«As two neighbors, we are destined to live in the same geography. Therefore, we should define our relationship with cooperation rather than conflict. It is in our hands to determine our destiny and the way forward,» Turkish Foreign Minister Mevlut Cavusoglu declared on the eve of his talks today with Prime Minister Kyriakos Mitsotakis and Foreign Minister Nikos Dendias.
Though both sides have said the same innumerable times, it is indeed the essential backdrop of efforts to resolve bilateral issues and the confirmation of a 14 June meeting between Mitsotakis and Turkish President Recep Tayyip Erdogan suggests that both sides feel they have an interest in making this happen.
The main obstacle to an understanding has been the fact that over the decades Ankara has vastly expanded its claims against Greece, ranging from territorial claims such as the Imia islets to Turkey’s vigorous efforts to encroach on Greece’s (and Cyprus’) Exclusive Economic Zone, most recently with the illegal delimitation of the EEZs of Libya and Turkey, which do not even border each other.
Cavusoglu’s insistence that there must be no preconditions in bilateral talks makes clear that the Turkish side intends to pile up all its demands on the table, including the Muslim minority in Thrace, demilitarisation of Aegean islands, EEZ delimitation, airspace and territorial waters, and a two-state solution of the Cyprus problem.
Cavusoglu in an exclusive interview with To Vima left open the prospect of Greece and Turkey referring their differences to the International Court of Justice and stresses that this presupposes sweeping bilateral talks to pinpoint the issues that the Court would adjudicate.
The bilateral negotiations process is intimately connected with EU-Turkey relations and Ankara by all accounts hopes to be remunerated for its good behaviour with an updating of the customs union which Turkey seeks with the EU to expand significantly, as Cavusoglu said in his interview.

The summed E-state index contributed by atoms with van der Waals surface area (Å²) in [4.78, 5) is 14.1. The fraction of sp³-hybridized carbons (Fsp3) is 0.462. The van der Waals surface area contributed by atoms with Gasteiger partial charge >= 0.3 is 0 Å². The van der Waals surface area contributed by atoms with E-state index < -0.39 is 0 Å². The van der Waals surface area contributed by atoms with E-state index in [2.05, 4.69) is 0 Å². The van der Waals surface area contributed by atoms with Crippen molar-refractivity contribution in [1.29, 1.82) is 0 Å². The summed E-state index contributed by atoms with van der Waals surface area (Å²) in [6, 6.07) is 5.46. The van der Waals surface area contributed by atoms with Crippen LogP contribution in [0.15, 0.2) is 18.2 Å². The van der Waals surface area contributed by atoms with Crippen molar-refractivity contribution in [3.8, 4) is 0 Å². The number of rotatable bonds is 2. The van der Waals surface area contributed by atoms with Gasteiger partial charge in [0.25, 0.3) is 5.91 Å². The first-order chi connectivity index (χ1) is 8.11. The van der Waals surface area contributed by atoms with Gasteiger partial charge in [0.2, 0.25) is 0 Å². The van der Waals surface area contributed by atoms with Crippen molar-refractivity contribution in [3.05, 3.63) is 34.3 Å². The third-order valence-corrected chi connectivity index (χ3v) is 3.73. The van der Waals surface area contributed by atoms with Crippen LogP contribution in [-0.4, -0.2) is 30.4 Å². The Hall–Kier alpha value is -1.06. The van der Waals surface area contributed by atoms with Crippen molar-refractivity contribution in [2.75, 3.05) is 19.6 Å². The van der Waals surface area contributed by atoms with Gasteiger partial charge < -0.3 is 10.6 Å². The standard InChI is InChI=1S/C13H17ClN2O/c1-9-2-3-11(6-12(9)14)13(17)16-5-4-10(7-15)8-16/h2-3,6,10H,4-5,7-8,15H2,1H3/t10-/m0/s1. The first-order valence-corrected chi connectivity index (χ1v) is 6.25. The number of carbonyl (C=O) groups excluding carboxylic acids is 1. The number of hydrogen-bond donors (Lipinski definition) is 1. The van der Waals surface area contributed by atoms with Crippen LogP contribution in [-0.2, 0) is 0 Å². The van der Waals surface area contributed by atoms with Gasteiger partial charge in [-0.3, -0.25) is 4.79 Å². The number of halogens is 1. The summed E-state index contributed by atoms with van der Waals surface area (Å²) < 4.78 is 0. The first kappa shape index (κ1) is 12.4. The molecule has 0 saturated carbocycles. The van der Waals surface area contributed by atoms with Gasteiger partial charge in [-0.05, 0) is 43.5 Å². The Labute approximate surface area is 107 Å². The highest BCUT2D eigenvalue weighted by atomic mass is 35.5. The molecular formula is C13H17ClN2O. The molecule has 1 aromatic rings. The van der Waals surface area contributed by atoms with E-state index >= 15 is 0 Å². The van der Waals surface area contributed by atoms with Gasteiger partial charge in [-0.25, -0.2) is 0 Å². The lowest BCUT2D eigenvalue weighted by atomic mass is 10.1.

Greece’s support in pursuing this aim is clearly part of the Greece-Turkey and EU-Turkey roadmap, just as Greece was the most ardent supporter of Turkey’s EU accession, when that still seemed a realistic prospect.
It was Greece’s approval at the 1999 Helsinki EU summit of Ankara’s application that opened the way to Turkey’s accession talks and also was critical in engineering Cyprus’ admission to the EU in 2004.
Guarded optimism from Dendias
In joint statements with Cavusoglu, Dendias said that talks covered the entire gamut of bilateral relations and EU-Turkey relations.
“We are fully aware of the different – and on a number of especially serious issues diametrically different – positions that we and Turkey have. The aim of today’s meeting was to achieve an initial understanding and if possible to normalise relations in the long term,” Dendias said with characteristic guarded optimism.
Dendias said that he and his Turkish counterpart agreed on a limited list of programmes for economic cooperation.
He also announced that Greece and Turkey agreed to accept each other’s COVID-19 certificate so that citizens who are vaccinated or have a negative recent test can visit the other country.